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Black Congressman Threatened With Lynching After Calls for Trump’s Impeachment

“Hey, Al Green, we got an impeachment for you. It’s gonna be yours. Was actually gonna give you a short trial before we hang your n***** ass.”

This is one of the voicemails U.S. Congressman Al Green of Texas received after he made the case for President Donald Trump’s impeachment last week.

Green played clips from some of the voicemails at a town hall meeting over the weekend.

“You ain’t gonna impeach nobody, you f****** n*****,” another voicemail said. “Try it, and we’ll lynch all you f****** n******. You’ll be hanging from a tree. I didn’t see anybody calling for the impeachment of your n***** Obama when he was born in Kenya. He’s not even an American. So f*** you, n*****.”

The messages Green shared sounded like they came from two different male voices.

“We are not going to be intimidated,” Green said at the weekend meeting. “We are not going to allow this to cause us to deviate from what we believe to be the right thing to do and that is to proceed with the impeachment of President Trump.”

According to the Houston Chronicle, the meeting held about 100 constituents and was highly secured by police.

“When a person talks about lynching you, we think that’s a pretty serious threat,” Green said.

The Equal Justice Initiative’s “Lynching in America: Confronting the Legacy of Racial Terror” describes lynching as terrorism.

“Lynchings were violent and public acts of torture that traumatized black people throughout the country and were largely tolerated by state and federal officials,” according to EJI.

Green’s statement regarding the president on Wednesday came following the sudden firing of FBI Director James Comey — an act he called an “obstruction of justice.”

Green said his statement came with “a heavy heart” and “a sense of responsibility and duty to this country,” and “not for political purposes.”

“I do it because, Mr. Speaker, there is a belief in this country that no one is above the law, and that includes the President of the United States of America,” Green said.

While Democrats and Republicans alike have expressed varying levels of concern over the implications of the firing, Green was reportedly the first congressman to call for the president’s impeachment on the House floor.

Many other Democrats have pushed harder for an independent investigation into the president and his alleged ties to Russia. While some have criticized Republicans for taking a lackadaisical approach to the probe, they have also cautioned against moving too quickly and jeopardizing an investigation.

But Green, who called the Comey firing an impeachable act, told the Guardian over the weekend that taking such a stance is “not too soon.”

“When the act is committed, from that point forward the impeachment can begin at any moment,” Green told the publication. “So the president committed an impeachable act when he fired the FBI director who was investigating him. That’s pretty strong evidence.”

To actually impeach a president is a difficult legal process. Only two presidents have been impeached in U.S. history: Presidents Andrew Johnson and Bill Clinton. Johnson and Clinton were both acquitted by the Senate. President Richard Nixon resigned after facing almost inevitable impeachment, and he was later pardoned by President Gerald Ford.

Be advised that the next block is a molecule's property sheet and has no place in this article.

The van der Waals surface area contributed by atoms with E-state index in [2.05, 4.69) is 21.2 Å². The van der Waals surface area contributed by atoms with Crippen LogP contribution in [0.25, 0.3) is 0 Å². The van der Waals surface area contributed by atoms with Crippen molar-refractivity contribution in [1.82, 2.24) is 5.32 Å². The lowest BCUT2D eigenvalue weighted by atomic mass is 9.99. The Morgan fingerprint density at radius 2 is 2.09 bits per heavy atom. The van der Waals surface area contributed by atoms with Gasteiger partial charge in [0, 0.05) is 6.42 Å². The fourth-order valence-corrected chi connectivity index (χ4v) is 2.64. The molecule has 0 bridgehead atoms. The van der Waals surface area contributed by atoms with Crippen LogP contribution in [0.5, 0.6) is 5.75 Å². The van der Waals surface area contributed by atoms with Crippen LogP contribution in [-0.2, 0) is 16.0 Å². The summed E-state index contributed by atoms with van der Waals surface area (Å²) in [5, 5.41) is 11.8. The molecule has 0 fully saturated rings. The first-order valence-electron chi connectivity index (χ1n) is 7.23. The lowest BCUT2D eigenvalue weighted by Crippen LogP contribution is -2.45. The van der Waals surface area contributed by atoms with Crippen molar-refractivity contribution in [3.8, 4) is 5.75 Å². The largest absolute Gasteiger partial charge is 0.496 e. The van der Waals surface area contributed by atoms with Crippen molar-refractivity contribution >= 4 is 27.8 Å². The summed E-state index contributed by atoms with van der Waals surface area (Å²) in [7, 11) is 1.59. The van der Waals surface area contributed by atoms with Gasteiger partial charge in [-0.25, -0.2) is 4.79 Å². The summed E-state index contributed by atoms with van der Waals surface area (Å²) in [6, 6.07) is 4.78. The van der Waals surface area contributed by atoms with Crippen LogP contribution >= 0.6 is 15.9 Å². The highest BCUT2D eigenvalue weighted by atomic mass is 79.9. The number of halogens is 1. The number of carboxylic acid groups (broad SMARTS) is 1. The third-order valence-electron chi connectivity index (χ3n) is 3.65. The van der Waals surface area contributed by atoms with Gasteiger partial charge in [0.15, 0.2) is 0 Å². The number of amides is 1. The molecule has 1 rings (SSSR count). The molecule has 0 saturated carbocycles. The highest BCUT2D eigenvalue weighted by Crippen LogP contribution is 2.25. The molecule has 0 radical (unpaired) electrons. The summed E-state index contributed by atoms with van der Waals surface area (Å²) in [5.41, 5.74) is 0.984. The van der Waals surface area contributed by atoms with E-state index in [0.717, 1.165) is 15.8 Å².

Green explained on the House floor that impeachment does not equal removal from office but that it would be the first step in exposing injustice and holding the president accountable:

“For those who do not know, impeachment does not mean that the president will be found guilty. It simply means that the House of Representatives will bring charges against the president. It’s similar to an indictment but not quite the same thing. Once the president is impeached, then the Senate can have a trial to determine the guilt or innocence of the President. Whether he is guilty or not guilty, to be more specific. But the House of Representatives has a duty that it can take up and that is of impeachment.”

According to an analysis by Politico, the impeachment process almost always begins as a political move.

“Sinking approval ratings are the prerequisite, telling Trump’s opponents that going after him would be more political opportunity than political risk,” Politico notes.

Reuters revealed last week that Trump’s approval rating has hit an all-time low since he was inaugurated.

“The May 14-18 opinion poll found that 38 percent of adults approved of Trump while 56 percent disapproved,” Reuters reported. “The remaining 6 percent had ‘mixed feelings.’”

According to USA Today, “Trump has at least one thing going for him that his predecessors did not — the Congress that would have to impeach and convict him is controlled by his Republican Party.”

Incidentally, Reuters attributed the recent dip to falling support from Republicans — a good sign if Green moves forward with the case for impeachment, which would need support from both parties.

“Among Republicans, 23 percent expressed disapproval of Trump in the latest poll, up from 16 percent in the same poll last week,” Reuters wrote. “The decline in support from Republicans appears to be a primary reason why Trump’s overall approval rating is now at the lowest level since he took office.”

In regard to lynching, the U.N.’s Working Group of Experts on People of African Descent last year recommended that African Americans receive reparations for years of “racial terrorism.”

“Despite substantial changes since the end of the enforcement of Jim Crow and the fight for civil rights, a systemic ideology of racism ensuring the domination of one group over another continues to impact negatively on the civil, political, economic, social and cultural rights of African Americans today,” the group’s report states.

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